Tributes paid to early Maori film-maker the late Ramai Hayward…

Tribute: Ramai Hayward wrote the script for Song of the Wanganui, a journey up the Whanganui River. Photo/Supplied
Ramai Hayward wrote the script for Song of the Wanganui, a journey up the Whanganui River. Photo/Supplied

Actor, film-maker and campaigner Patricia Rongomaitara “Ramai” Hayward – who had ties to the Whanganui River – died this month and tributes have flowed from the Maori Party and from film and television circles.

Hayward was 98 years old and had outlived her film-maker husband Rudall Hayward. Together they were Hayward Films and made documentaries and features in four countries, including communist China in the 1950s.

But before that Ramai Te Miha (she was also known as Patricia Miller) was New Zealand’s first professional Maori photographer, with a studio and employees in Auckland.

She was born in Martinborough in 1916, and spent much of her early life with her Maori grandmother in the Wairarapa. She met Rudall Hayward when she acted the part of the beautiful Ariana in his 1940 film Rewi’s Last Stand.

They married and she learned to use camera and sound equipment – the only woman in England or New Zealand who could do so at the time.

The two made many films.

In 1955 Hayward wrote the script for Song of the Wanganui, a journey up the Whanganui River showing scenes from its past. The Putiki Maori Choir sang in it.

A more famous film was To Love a Maori, New Zealand’s first colour feature film in 1972. Perhaps her best-known screen role would be the part of Billy T James’ bossy mother in his 1990 sitcom series.

But Hayward was also a painter and author, and she was faithful to her Maori background. She is said to have turned down a knighthood in protest over land rights, and joined in a protest over a Wairarapa land sale. In later life she became a member of the Maori Women’s Welfare League.

She did accept becoming a Member of the New Zealand Order of Merit (MNZM) in 2006, for services to film.

On Monday the Maori Party paid tribute to the pioneering film maker. Co-leader Tariana Turia said she showed the courage and tenacity of Maori to stand up and be counted.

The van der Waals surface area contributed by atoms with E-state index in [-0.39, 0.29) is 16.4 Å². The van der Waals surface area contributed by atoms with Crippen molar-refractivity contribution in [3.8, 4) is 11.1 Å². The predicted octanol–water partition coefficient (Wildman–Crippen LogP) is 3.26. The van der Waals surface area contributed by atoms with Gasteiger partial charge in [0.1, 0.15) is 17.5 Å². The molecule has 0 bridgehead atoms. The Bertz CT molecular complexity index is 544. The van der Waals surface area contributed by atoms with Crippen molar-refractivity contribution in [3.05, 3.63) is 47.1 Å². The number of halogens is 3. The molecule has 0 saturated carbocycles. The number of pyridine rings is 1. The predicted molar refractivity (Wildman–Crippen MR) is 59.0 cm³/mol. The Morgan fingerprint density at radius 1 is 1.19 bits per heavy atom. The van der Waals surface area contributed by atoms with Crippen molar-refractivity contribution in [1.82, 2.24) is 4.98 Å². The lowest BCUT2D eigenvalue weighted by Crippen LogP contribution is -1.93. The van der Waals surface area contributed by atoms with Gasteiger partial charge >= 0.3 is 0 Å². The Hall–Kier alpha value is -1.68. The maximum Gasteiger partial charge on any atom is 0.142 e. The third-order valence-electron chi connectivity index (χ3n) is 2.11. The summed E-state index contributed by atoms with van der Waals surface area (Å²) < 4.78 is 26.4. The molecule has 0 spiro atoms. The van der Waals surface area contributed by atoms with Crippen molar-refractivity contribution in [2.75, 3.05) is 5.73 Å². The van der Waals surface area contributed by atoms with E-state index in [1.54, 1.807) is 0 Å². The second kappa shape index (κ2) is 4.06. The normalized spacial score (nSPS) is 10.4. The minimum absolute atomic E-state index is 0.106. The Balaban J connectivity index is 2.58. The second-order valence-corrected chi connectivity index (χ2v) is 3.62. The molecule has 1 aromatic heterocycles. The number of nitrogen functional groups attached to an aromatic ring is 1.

“Hayward Films presented Maori issues in a positive frame in a time when few other film makers were so inclined. It would be fascinating to see the collaboration that Ramai and Rudall brought to a documentary called The World is Turning Towards the Coloured People, which I believe never made it to the box office.”

– WANGANUI CHRONICLE

http://www.nzherald.co.nz/wanganui-chronicle/news/article.cfm?c_id=1503426&objectid=11295916

Leave a Reply

Fill in your details below or click an icon to log in:

WordPress.com Logo

You are commenting using your WordPress.com account. Log Out /  Change )

Google photo

You are commenting using your Google account. Log Out /  Change )

Twitter picture

You are commenting using your Twitter account. Log Out /  Change )

Facebook photo

You are commenting using your Facebook account. Log Out /  Change )

Connecting to %s

Content Catnip

Quirky internet wunderkammer

The Claire Violet Thorpe Express

Home of everything relating to writing (and funny pictures of toys)

Just Stimming...

A land we can share (a place I can map)

Turbokitty's Blog

News/Politics/Events

Imperator Fish

A blog about the media, the law, politics, and big fish

[Insiders]

Stuff worth sharing

Sparrowhawk/Kārearea

Looking for choice morsels of currents affairs, culture, and politics to chew on. Or spit out hastily. It depends.

Nonoy Manga

Manga, Hand Drawn, Animation, Drawing Lessons.

Oyia Brown

A WordPress site to share a smile; then an anthology showing how things really are.

Friendly Fairy Tales

Celebrating Nature and Magic for Kids of all Ages

BoubacarsowNews

Retrouvez toutes les informations du monde en temps réel

BIGSARGE.NET

CHECKPOINT CHARLIE

Don Charisma

because anything is possible with Charisma

Creepy Cincinnati

Cincinnati Hauntings & Urban Legends

%d bloggers like this: